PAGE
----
Syphilis is a sexually transmitted disease with protean manifestations resulting from infection by Treponema pallidum. It is systemic early from the outset, the primary pathology being vasculitis. Acquired syphilis can be divided into primary, secondary, latent, and tertiary stages. The infection can also be transmitted vertically resulting in congenital syphilis, and occasionally by blood transfusion and non-sexual contact. Diagnosis is mainly by dark field microscopy in early syphilis and by serological tests. The management in the tropics depends on the diagnostic facilities available: in resource poor countries, primary syphilis is managed syndromically as for anogenital ulcer. The introduction of rapid “desktop” serological tests may simplify and promote widespread screening for syphilis. The mainstay of treatment is with long acting penicillin. Syphilis promotes the transmission of HIV and both infections can simulate and interact with each other. Treponemes may persist despite effective treatment and may have a role in reactivation in immunosuppressed patients. Partner notification, health education, and screening in high risk populations and pregnant women to prevent congenital syphilis are essential aspects in controlling the infection.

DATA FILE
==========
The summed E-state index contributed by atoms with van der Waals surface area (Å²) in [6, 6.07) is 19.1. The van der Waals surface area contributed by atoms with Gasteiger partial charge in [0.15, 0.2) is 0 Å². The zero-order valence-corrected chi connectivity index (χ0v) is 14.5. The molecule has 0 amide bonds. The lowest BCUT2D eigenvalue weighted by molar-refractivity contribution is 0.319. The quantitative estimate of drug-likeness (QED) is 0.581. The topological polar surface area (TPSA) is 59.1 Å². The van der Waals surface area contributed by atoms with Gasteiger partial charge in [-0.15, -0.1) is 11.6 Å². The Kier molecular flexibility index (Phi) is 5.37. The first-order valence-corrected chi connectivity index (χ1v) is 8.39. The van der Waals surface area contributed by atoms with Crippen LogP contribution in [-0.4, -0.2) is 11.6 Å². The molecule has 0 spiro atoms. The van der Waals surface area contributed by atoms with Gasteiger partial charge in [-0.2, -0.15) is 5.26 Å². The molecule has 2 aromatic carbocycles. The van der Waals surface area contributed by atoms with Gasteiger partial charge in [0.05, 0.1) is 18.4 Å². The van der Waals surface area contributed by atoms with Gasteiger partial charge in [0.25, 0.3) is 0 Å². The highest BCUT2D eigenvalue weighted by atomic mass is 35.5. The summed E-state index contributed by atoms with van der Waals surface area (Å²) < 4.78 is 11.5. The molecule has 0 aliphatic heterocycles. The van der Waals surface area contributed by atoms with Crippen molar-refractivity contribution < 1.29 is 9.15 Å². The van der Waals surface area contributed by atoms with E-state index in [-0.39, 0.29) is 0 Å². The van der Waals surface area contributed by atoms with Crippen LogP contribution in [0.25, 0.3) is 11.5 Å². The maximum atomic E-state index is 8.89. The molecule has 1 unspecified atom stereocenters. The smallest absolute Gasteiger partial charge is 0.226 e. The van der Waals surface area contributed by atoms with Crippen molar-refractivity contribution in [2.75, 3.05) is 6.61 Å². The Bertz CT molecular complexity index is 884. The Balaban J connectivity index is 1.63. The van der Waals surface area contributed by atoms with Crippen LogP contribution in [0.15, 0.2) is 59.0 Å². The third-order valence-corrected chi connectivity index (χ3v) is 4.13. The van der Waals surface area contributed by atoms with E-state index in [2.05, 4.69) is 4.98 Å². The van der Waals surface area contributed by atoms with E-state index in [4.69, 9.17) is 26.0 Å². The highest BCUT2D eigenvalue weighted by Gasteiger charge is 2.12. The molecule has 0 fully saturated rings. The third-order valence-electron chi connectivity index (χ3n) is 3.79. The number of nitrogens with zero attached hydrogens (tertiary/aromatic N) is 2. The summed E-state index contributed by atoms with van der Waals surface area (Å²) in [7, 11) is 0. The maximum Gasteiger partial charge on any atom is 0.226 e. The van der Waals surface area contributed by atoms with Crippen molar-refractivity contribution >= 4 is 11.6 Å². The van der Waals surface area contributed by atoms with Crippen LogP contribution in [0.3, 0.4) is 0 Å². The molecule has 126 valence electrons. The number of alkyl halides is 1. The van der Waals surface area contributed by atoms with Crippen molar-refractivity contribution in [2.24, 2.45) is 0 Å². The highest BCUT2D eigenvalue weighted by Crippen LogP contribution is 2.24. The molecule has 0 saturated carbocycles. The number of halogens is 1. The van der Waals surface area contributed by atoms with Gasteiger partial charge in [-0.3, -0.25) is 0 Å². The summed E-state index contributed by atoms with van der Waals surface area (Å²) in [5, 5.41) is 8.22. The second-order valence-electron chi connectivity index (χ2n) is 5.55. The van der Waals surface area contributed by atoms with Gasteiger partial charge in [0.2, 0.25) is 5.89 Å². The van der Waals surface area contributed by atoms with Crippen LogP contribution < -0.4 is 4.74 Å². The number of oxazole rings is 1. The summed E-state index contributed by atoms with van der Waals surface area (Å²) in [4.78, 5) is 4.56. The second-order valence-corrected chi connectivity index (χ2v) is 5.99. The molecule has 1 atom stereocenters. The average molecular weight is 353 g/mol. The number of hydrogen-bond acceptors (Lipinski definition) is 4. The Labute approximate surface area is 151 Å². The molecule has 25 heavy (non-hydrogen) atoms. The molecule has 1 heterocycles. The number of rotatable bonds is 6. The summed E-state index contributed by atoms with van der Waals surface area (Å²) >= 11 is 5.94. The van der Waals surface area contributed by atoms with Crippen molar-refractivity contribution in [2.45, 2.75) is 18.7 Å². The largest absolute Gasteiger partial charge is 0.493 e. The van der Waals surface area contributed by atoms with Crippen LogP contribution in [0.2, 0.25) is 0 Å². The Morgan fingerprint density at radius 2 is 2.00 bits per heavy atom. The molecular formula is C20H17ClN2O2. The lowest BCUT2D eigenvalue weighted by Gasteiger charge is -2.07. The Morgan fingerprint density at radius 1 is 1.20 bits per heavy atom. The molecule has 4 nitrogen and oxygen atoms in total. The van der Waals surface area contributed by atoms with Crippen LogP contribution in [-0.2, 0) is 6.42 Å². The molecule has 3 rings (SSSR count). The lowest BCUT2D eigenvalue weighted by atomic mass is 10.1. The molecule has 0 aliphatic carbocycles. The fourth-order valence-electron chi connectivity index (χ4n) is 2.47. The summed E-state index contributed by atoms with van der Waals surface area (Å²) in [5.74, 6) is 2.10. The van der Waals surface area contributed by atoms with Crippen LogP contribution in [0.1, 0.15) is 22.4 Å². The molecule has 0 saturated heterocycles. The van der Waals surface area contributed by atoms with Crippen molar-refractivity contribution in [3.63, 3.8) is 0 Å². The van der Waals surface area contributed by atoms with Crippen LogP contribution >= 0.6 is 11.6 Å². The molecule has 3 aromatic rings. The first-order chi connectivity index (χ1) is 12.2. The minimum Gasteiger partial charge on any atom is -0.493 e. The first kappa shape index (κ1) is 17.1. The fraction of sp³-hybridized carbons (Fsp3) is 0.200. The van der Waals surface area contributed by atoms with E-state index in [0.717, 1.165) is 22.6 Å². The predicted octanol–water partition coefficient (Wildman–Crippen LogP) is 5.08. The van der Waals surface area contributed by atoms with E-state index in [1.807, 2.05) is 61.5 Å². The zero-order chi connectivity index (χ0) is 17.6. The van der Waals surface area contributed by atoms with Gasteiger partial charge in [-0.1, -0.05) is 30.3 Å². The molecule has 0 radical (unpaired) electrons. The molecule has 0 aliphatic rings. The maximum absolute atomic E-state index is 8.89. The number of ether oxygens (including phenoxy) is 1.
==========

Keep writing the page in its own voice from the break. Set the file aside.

- DFA, direct fluorescent antibody
- DFM, dark field microscopy
- EIA, enzyme immunoassay
- GUD, genital ulcerative diseases
- PCR, polymerase chain reaction
- RPR, rapid plasma reagin
- TPPA, Treponema pallidum particle agglutination
- VDRL, Venereal Disease Research Laboratory
- Treponema pallidum
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Series editor: David Lewis
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